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In this case, as in Stevens, there is no question as to the duty defendants owed to plaintiff. The issue is when plaintiff knew or should have known that he was harmed. In legal malpractice cases by former criminal defendants against their criminal defense counsel, harm, again according to Stevens, occurs when the former defendant, now plaintiff, knows or should know that he “has been exonerated of the criminal offense through reversal on direct appeal, through post-conviction relief proceedings, or otherwise.” Id. at 238 (emphasis added). Defendants contend that plaintiff was “exonerated * * * through post-conviction relief,” and harm therefore occurred, when the post-conviction court vacated plaintiff’s convictions on April 12, 1999. The statute of limitations, according to defendants, expired on April 12, 2001, and plaintiff’s action, filed on May 21, 2004, was not timely. Plaintiff, however, argues that exoneration (and harm) did not occur until the appellate judgment in his post-conviction case issued from the Oregon Supreme Court on May 28, 2002; his action filed on May 21, 2004, he concludes, was therefore timely. The dissent agrees with plaintiff.

We agree that, in almost every case, a person convicted of a crime neither would nor should know of his or her exoneration until a post-conviction court’s judgment issues without appeal or, if the state appeals, until the appellate judgment affirming the post-conviction court’s judgment issues. As long as the state can pursue or is pursuing an appeal of the post-conviction judgment in plaintiff’s favor and the possibility of reversal is real, that judgment is merely tentative and no exoneration has occurred. In this odd case, however, the state stopped pursuing its appeal in plaintiff’s case after this court affirmed the post-conviction court on December 5, 2001. Thereafter, plaintiff, and not the state, petitioned for Supreme Court review and thereby delayed the issuance of an appellate judgment.

As the court held in Stevens, exoneration can occur not only “through reversal on direct appeal [or] through post-conviction relief proceedings,” but also “otherwise.” Id. at 238. In this case, exoneration occurred “otherwise.” Exoneration occurred, and plaintiff’s claim accrued, when the time within which the state could seek further review of the post-conviction court’s judgment elapsed because, at that point,

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his exoneration became certain. The harm attributable to defendant’s negligence was thus legally cognizable 35 days after this court’s decision affirming the grant of post-conviction relief on December 5, 2001, within which time the state could have filed a petition seeking review in the Supreme Court, but did not do so. See ORAP 9.05(2)(a) (specifying that any party seeking to obtain review of a decision of the Court of Appeals must file a petition for review in the Supreme Court within 35 days from the date of that decision). On that date — January 9, 2002 — the statute of limitations under ORS 12.110(1) began to run. Plaintiff’s legal malpractice claim, filed more than two years later on May 21, 2004, was filed too late.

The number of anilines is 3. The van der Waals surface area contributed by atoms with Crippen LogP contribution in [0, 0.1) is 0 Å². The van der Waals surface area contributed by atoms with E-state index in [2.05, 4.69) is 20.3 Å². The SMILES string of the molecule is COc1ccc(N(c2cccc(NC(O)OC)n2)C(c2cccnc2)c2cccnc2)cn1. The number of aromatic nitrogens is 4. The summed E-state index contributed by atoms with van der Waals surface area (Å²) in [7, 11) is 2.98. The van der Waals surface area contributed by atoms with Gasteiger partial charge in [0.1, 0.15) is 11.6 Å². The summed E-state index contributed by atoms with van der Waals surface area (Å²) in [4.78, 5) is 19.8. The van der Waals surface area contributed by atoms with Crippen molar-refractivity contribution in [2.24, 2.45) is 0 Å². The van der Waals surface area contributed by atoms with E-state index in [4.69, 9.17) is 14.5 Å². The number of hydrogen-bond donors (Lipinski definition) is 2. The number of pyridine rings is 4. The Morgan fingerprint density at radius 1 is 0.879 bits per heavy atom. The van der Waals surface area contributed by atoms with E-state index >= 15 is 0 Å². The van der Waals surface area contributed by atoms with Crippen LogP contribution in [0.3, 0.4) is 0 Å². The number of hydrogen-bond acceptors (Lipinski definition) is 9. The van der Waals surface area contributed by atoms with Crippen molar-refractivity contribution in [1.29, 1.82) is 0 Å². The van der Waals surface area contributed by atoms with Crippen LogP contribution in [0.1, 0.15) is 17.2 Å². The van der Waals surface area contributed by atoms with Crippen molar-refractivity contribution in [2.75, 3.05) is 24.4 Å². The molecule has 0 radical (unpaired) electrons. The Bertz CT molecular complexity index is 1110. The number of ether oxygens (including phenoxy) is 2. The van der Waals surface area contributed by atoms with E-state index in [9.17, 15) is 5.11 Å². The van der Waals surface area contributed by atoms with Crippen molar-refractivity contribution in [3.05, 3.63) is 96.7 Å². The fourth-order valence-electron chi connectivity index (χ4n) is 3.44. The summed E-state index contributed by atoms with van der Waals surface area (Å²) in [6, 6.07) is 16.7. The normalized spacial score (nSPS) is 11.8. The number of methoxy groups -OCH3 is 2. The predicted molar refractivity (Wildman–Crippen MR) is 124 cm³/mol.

[1] It is not clear from the memorandum opinion of the post-conviction court whether that court found plaintiff’s appellate counsel constitutionally inadequate; even if it did, the statute of limitations would bar plaintiff’s claim against his appellate counsel for the reasons stated herein.
[2] Plaintiff’s “cross-appeal” was actually a cross-assignment of error because he did not seek to alter or modify the post-conviction court’s judgment. Abbott v. Baldwin, 178 Or App 289, 291 n 1, 36 P3d 516
(2001), rev den, 334 Or 75, cert den, 537 US 901 (2002).

EDMONDS, J., dissenting.

Plaintiff appeals after the trial court granted defendant DeKalb’s motion to dismiss plaintiff’s complaint under ORCP 21 A(9) and defendant State of Oregon’s motion for summary judgment under ORCP 47. The initial issue framed by both motions is whether plaintiff’s legal malpractice claims were brought within two years of accrual as ORS 12.010 requires. The majority reasons that, under ORS 12.010, the statute of limitations began to run on January 9, 2002, when the time expired for the state to seek review of this court’s decision affirming the post-conviction relief court’s judgment that petitioner received constitutionally inadequate assistance of trial counsel during his criminal proceedings. I disagree with the majority’s analysis for the reasons that follow.

In general, a legal malpractice claim does not accrue for purposes of ORS 12.010 until the plaintiff knows or in the exercise of reasonable care, should know “every fact which it would be necessary * * * to prove * * * in order to support his right to judgment.” U.S. Nat’l Bank v. Davies, 274 Or 663, 666-67, 548 P2d 966 (1976) (quoting Michael Franks Limitations of Actions 11 (1959)). Until a plaintiff is deemed by the law to have been harmed, a “plaintiff has no claim that he could have brought against defendant and, therefore, the statute of limitations has not yet begun to run.” Stevens v. Bispham, 316 Or 221, 228, 851 P2d 556 (1993). For purposes

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of a professional malpractice claim against a criminal defense counsel, “harm” does not occur until the person has been “exonerated of the criminal offense through reversal on direct appeal, through post-conviction relief proceedings, or otherwise.” Id. at 239.